Gotta Charge Fast
Sketching the landscape for fast charging strategies
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Fast-charging has been a problem that has received millions of dollars of funding from automakers, battery manufacturers, and startups to crack it. Here we uncover the challenges to fast-charging batteries in general, who the players are in the space, and whether the industry is moving towards or away from it.
Startups and R&D efforts have targeted fast charging from every perceivable scale. We sketched up some of the strategies ranging from the nano to infrastructural scales:
There is an intrinsic maximum rate at which electrons and lithium ions can move through the pure anode, cathode, and electrolyte of the battery. When charging at higher rates, the anode materials with a voltage close to metallic lithium (i.e. graphite) can induce plating and become severely damaged.
Niobium, silicon, and germanium anodes that allow faster lithium diffusion and have a lower risk of Li plating are being developed by startups like Nyobolt, Echion Technologies, Enevate, and StoreDot.
Quantumscape has also claimed fast-charging capability with solid-state Li metal anodes.
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Most actual electrodes are porous coatings of active materials. If the gaps between the coated powders are really small, Li travel is restricted and this slows intercalation. This is common in energy-dense cells where they pack more active material into a cell. Similarly, current collectors which are typically flat foils may be slow to conduct electrons from the electrode particles furthest away from them.
Whether batteries are made in cylindrical, pouch, or prismatic formats, energy density can be improved by making them bigger with relatively less casing. However, thermal management while fast charging becomes an issue as thicker cells have to dissipate more heat that is generated from the center.
Limitations on the intrinsic material, electrode, cell, and thermal scales must be simultaneously optimized for real-world fast charging methods. This requires smart algorithms and power electronics. In modules and packs, if the charge between individual cells isn't balanced well, this can also prevent fast charging from achieving its full potential.
Brill Power also has intelligent BMS technologies which can optimize charging across cells, modules and packs.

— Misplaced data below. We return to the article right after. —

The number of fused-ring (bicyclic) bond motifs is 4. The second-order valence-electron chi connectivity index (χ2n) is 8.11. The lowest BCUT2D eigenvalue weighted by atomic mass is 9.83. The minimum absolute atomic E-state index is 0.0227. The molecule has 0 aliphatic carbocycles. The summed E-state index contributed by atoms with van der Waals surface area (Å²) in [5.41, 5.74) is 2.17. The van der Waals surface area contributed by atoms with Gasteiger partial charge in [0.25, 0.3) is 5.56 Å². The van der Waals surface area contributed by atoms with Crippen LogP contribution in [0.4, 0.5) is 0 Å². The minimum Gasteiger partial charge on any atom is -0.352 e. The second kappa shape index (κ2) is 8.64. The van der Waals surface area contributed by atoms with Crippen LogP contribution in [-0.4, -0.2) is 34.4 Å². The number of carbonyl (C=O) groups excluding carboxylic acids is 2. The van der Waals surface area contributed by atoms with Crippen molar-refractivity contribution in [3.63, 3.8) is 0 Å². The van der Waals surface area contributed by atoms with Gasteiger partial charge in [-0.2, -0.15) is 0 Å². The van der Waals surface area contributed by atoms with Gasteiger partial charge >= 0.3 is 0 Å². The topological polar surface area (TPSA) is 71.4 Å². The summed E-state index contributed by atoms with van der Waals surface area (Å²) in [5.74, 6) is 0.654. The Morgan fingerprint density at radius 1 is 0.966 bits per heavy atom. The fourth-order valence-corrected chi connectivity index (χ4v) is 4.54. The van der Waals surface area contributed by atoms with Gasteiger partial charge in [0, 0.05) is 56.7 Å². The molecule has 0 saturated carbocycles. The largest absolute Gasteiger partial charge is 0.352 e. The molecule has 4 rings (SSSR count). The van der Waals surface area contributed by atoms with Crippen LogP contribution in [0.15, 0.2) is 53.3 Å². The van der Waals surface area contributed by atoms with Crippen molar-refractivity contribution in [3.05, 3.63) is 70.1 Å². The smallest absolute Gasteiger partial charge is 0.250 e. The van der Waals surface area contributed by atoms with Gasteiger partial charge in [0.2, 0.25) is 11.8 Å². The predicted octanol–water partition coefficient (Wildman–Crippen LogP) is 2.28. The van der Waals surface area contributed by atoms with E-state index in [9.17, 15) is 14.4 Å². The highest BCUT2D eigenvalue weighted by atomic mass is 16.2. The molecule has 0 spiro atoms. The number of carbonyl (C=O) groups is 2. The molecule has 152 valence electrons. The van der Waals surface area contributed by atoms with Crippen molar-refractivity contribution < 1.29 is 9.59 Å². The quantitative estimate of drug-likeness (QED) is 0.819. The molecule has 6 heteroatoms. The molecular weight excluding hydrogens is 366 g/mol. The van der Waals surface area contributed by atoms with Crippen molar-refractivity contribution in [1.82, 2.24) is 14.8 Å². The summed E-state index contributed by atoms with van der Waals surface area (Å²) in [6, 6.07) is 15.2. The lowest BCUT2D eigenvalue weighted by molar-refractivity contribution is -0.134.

For thermal management, Xing Mobility makes cells fully immersed in a safe coolant.
While consumer EV owners are happy to recharge slowly overnight at home, in situations like public transport or delivery fleets that require maximized uptime, the effective charge time may also be limited on an infrastructural level. Level 3 superchargers need to provide 400-850V of DC power and be widely accessible. Significant time can also be saved by eliminating the "kerfuffle" required to connect with a charger and use the right payment network to activate it.
While range anxiety and recharge times are barriers to mass consumer adoption, the shift towards the low-cost saviour LFP (initially relegated to Chinese buses), by majors like Tesla & VW signals shifting priorities.
It’s a classic chicken or egg. Fast-charging and improving infrastructure may also open the door to smaller (and less rare-metal dependent) batteries which can enable new products in new market segments.
The fast-charging landscape is vast, and each of these diverse strategies has varying degrees of exposure to the dynamically changing energy storage field. Which will win out in the end? Well, the only way to know is to continue tuning in to us at Intercalation Station!
The above companies in no way represent an exhaustive list!
🌞 As always, thanks for reading!
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About the writers: Andrew is a PhD researcher at the University of Oxford (@ndrewwang). Nicholas is a business manager at UCL Business and Venture Fellow with Berkeley SkyDeck (@nicholasyiu). Ethan is a battery scientist with experience at startups, research labs, and EV manufacturers across the world (@ethandalter).